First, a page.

Reformation & Post-Reformation:
The major Reformation churches and leaders vigorously promoted informal and formal schooling, preaching both parental and communal responsibility. Luther preached on the duty of sending children to school; Calvin erected the famous Geneva Academy; the Scot, Swiss, Dutch, French, Polish and Hungarian churches ordered, created and some even operated schools for children. Catechizing, both by the parents, teachers and ministers, was encouraged, practiced and enforced.
The Dutch synod of 1618 endorsed a three-fold approach to theological instruction: parents, schools and churches. Each was to instruct the children in the catechism; each was to reinforce the Doctrines of Grace. Such integration between the family, church and school was already in practice in other Reformed communities, but this Synod laid it out in a most explicit manner.
The rise of English Puritan influence paralleled the English "educational revolution." The existing records demonstrate that about 800 new schools were added within less than two-hundred years in England alone (1480-1660). Yet, "the diversity of forms of elementary training—and its chronic lack of endowment—led Puritans as well as their contemporaries to rely heavily on the household for instruction in literacy at the same time as they encouraged the finding of schools..." (Morgan, 175). The availability of primary schools in England during the 1600s may have been great, and "every boy, even in the remotest part of the country, could find a place of education in his own neighborhood competent at any rate to fit him to enter college" (Morison, qtd. 60).
A typical English school included a master and an assistant (usher), each teaching a class of students in the same room. The larger Academies, such as at Geneva and Strasbourg, included seven to eight classes, each lasting a year, with students being tested for advancement between the lower and upper classes.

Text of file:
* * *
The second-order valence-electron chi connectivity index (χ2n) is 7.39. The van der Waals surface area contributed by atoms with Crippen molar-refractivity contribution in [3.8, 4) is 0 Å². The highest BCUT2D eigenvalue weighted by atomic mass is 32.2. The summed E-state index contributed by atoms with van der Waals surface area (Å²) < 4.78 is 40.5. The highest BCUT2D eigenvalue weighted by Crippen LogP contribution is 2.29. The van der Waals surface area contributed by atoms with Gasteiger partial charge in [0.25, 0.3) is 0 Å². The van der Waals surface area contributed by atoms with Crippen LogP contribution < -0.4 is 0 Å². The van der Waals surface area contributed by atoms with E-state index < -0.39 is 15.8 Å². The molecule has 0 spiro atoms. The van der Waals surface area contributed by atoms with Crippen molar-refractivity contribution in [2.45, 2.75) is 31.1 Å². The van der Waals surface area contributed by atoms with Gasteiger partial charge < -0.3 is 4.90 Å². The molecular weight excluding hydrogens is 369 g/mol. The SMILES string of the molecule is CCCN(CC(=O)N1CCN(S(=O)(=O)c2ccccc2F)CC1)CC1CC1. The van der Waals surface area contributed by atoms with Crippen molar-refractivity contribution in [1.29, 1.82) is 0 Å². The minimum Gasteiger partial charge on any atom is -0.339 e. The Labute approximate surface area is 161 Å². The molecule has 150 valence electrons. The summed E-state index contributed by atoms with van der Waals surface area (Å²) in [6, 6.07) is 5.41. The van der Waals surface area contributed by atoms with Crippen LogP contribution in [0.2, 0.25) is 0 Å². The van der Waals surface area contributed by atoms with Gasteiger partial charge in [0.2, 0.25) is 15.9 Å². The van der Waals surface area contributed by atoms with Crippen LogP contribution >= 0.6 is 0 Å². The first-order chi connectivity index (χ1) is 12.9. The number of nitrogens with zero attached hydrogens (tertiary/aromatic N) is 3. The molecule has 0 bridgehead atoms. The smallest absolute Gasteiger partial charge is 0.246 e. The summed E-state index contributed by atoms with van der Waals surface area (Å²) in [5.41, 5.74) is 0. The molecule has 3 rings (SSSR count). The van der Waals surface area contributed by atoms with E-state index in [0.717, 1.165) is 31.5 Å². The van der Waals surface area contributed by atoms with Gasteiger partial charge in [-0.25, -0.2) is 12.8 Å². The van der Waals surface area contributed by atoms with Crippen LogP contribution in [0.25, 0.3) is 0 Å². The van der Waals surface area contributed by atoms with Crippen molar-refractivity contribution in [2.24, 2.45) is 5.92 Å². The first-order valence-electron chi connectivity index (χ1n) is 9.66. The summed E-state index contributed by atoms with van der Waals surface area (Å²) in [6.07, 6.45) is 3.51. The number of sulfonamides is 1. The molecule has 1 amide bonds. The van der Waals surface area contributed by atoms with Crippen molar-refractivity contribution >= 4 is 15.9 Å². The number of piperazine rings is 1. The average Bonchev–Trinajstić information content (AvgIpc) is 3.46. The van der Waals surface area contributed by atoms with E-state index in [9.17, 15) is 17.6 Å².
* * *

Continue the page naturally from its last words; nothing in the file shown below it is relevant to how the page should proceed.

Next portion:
Charity schools in England--especially for the poor--mushroomed in the 1600s. In the 1670s there were around 350 charity schools and 51 grammar schools in the small country of Wales. In 1724 over 1,000 charity schools existed in England (this number does not include the normal schools). Devon, England’s fourth largest county in the eighteenth-century, contained at least 180 schools. Similar schools multiplied in the German states. The Scottish General Assembly asked the presbyteries to collect monies for charity schools in 1709.
The father of modern education was the Reformed leader and Moravian bishop, Johann Comenius. England invited him for educational advice; Sweden commissioned him for an educational book; Transylvania petitioned him to reform their schools; and Harvard asked him to be their president. He wrote the first picture book for children and worked tirelessly teaching, creating schools and school programs (graded-level schools, curriculum, etc.).
Again, literacy rates are hard to come by because of the scarcity of records (the same is true with the number of schools). However, it appears that literacy was accomplished in about two to three years, between the ages of nine and twelve (Morgan, 175). Literacy was around 50% in London and lower in the surrounding countryside. But then, the main point of creating schools was to combat such illiteracy--not for humanistic reasons, but for godly reasons: reading the Bible. Schooling, at home and abroad, co-existed peacefully during this time.
Summary of References and Suggested Readings:
History of Education, Cubberley
Godly Learning: Puritan Attitudes Toward Reason, Learning, and Education, Morgan
The Intellectual Life of Colonial New England, Morison
The Great Didactic, Comenius